Sunday, May 23rd. I got myself up early to head into the office to finish my sacrament meeting talk. When I got back to the apartment, Sis Hatfield said if I was giving a talk, I had to have my haircut first. So we went out on the deck and she cut it. That was the first full cut she has given me in 18 months or a little more. Sis Hatfield hasn’t had a haircut to her satisfaction in about that same period of time, until recently, when someone in our office building recommended a short haircut specialist who did a great job. Sadly, we decided it was best to cancel our appointments with the member who has been cutting our hair. It is hard to take your business away from a friend. Sis Hatfield learned from Pres Bell that our sick sister’s toxicity levels were coming down after her pill overdose yesterday. We are all relieved. All except the mother of the companion, who is demanding what steps be taken to help heal and protect her daughter. She doesn’t seem to appreciate that she consulted with one of the church’s foremost missionary psychiatrists on the very afternoon of the incident, spent most of the day with Sis Hatfield processing, and has been paired since with some of our best sister missionaries since. But is hard to be too upset with a concerned mother. Meanwhile, an elder has had a meltdown and needs care and attention. I knew from a couple of months ago when he was worried that there were dark forces in his apartment that he was fragile. We had a pleasant dinner with Elders Lambson, Adams, and Aspinall, the assistants to the President, getting to know them even more personally. We finished the eventful Sabbath with a Zoom fireside, featuring the talented church singer and songwriter Nik Day and Dallin Woodbury, a 15 year old family friend of the Bells with an amazing story of survival and resilience following a life threatening and ultimately maiming wilderness accident.
Monday, May 24th started early with a Zoom yoga class led by Sister Driver, something we enjoy and like to support most Monday mornings. I am almost too late already, but I finally took the time to get a St Louis vehicle emission inspection so that I could start the renewal process for my Utah licensed truck. It was a hassle at the inspection station, and a hassle to fill out the required out of state inspection paperwork to submit to the Utah DMV. Then I went to help some elders with the mission carpet cleaner that they were struggling to use. I always try to support missionaries that show a willingness to clean and care for their apartments. It hadn’t been on my list of things to do, though, and I was a little frustrated that I could not also help a young family in the Pagedale Branch who were packing their U-Haul truck. I apologized to the elders quorum president, Dan Thomas, who assured me that things went quickly and smoothly without me. I guess I had made the right choice.
Sis Hatfield has had her own frustrations trying to help Pres Bell standardize his missionary release letters. He needs honorable release, medical release, personal choice release, and serious misconduct release letters, but the differences are nuanced and seem to require customization for almost every missionary anyway. And there is a letter to the missionary and a letter to the stake president in each incidence, doubling the difficulty. She is spending hours on the phone each day helping missionaries install an updated missionary protection software that wipes out apps and requires a long, only sometimes successful process of resetting the phone, installing the protection software, and installing other necessary missionary apps. Even with smart, capable missionaries, the process can take a couple of hours. We took the sick missionaries suit cases and bags we had packed for her on Saturday to the mission home tonight. The Bells will give it to her when she is released from the hospital and sent home. Standing in the garage passing off the bags, Pres Bell could hardly hold in his emotion as he shared a glimpse of the relentless burden he carries for the physical, spiritual, and emotional health of the missionaries, all while teaching and motivating them to do a difficult work. He is a true and valiant soldier in the war for the souls of men and women, in and out of the church. Back in my mundane sphere, the missionaries in the Missouri River South area have lost all power to their apartment. I help them troubleshoot, and when the obvious fixes don’t help, call the electric utility and the apartment maintenance service for more help, and help arrange for members to keep the refrigerated food from spoiling. By 11 pm power is restored and all is well again. I arrive to our apartment to find a big box at our door. It is a set of three Radio Flyer children’s scooters delivered by Amazon. Sis Hatfield is in fine form preparing for our family reunion starting the end of the week.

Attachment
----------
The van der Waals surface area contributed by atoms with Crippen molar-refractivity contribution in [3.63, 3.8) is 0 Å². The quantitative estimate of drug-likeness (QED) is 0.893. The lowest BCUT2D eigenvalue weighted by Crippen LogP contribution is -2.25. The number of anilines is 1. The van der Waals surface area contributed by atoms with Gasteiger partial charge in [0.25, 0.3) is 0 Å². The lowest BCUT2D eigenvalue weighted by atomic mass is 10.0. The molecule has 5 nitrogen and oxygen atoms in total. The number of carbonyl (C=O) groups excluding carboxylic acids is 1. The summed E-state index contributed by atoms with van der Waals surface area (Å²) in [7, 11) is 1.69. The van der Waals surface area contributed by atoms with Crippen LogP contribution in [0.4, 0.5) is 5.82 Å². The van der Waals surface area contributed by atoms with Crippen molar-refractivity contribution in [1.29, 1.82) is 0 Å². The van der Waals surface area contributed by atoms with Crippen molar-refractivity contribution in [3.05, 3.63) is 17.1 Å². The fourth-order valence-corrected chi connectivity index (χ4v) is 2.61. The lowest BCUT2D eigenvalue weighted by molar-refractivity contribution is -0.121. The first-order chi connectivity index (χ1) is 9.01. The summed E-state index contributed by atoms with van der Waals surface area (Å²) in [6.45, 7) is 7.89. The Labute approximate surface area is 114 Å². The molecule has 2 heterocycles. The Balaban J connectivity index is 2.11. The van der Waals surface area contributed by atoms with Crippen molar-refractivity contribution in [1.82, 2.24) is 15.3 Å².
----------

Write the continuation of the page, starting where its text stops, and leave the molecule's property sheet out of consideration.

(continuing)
Tuesday, May 25th included a trip to an apartment manager’s office to complain. The mission has received monthly billings from the apartment’s billing service that included rent due of $43,564 for one unit, and other obvious errors. My phone messages and emails have not been returned. So, I decided I would pay the manager a visit in person. Of course the bills were in error, and that was straightened out quickly. In this day and age, no one actually looks at statements that a computer system kicks out to check for accuracy or even reasonableness. And the billing service folks probably wouldn’t know much about what was accurate anyway. When I came out of the office and walked across the complex parking lot, I saw some young men pushing and shoving each other, and in a few seconds, it was an all out fist fight. The first I have seen in a while. It was two on one, which didn’t seem fair. But it didn’t seem wise to get into the middle of it, so I just watched and made sure it would end without serious injury, which it did. That afternoon, I took the elders down to the Rockwood 2nd apartment to retrieve an internally leaking washer. I was surprised when I found the leak after starting a washer load as a part of a cleaning project. For some reason, the sisters living there had not noticed or reported the leak, which was significant. That night, Sis Hatfield and I started some of the last work on the mission office remodel. Sis Bell has chosen a beautiful, large canvas print illustrating a missionary companionship walking in a rural setting that looks very much like Missouri. We took the picture to the hobby store for framing. When it is done, it will hang on the wall behind the secretary’s desk, becoming the focal point for people coming into the office.